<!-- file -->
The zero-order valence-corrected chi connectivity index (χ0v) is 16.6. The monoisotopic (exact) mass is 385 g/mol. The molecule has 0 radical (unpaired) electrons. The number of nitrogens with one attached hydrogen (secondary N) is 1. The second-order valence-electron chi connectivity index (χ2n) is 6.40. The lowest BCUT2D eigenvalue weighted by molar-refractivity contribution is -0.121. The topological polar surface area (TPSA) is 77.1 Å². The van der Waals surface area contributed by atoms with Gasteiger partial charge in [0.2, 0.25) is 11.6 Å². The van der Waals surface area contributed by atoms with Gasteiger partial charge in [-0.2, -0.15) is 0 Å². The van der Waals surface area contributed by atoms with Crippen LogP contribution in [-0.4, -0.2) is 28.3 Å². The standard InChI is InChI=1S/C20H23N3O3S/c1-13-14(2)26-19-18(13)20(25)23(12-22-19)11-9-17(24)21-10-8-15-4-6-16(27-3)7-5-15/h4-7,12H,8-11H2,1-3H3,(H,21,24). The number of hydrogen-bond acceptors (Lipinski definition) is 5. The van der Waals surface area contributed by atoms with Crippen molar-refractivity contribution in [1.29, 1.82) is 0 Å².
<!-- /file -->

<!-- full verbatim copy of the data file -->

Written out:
The zero-order valence-corrected chi connectivity index (χ0v) is 16.6. The monoisotopic (exact) mass is 385 g/mol. The molecule has 0 radical (unpaired) electrons. The number of nitrogens with one attached hydrogen (secondary N) is 1. The second-order valence-electron chi connectivity index (χ2n) is 6.40. The lowest BCUT2D eigenvalue weighted by molar-refractivity contribution is -0.121. The topological polar surface area (TPSA) is 77.1 Å². The van der Waals surface area contributed by atoms with Gasteiger partial charge in [0.2, 0.25) is 11.6 Å². The van der Waals surface area contributed by atoms with Gasteiger partial charge in [-0.2, -0.15) is 0 Å². The van der Waals surface area contributed by atoms with Crippen LogP contribution in [-0.4, -0.2) is 28.3 Å². The standard InChI is InChI=1S/C20H23N3O3S/c1-13-14(2)26-19-18(13)20(25)23(12-22-19)11-9-17(24)21-10-8-15-4-6-16(27-3)7-5-15/h4-7,12H,8-11H2,1-3H3,(H,21,24). The number of hydrogen-bond acceptors (Lipinski definition) is 5. The van der Waals surface area contributed by atoms with Crippen molar-refractivity contribution in [1.29, 1.82) is 0 Å².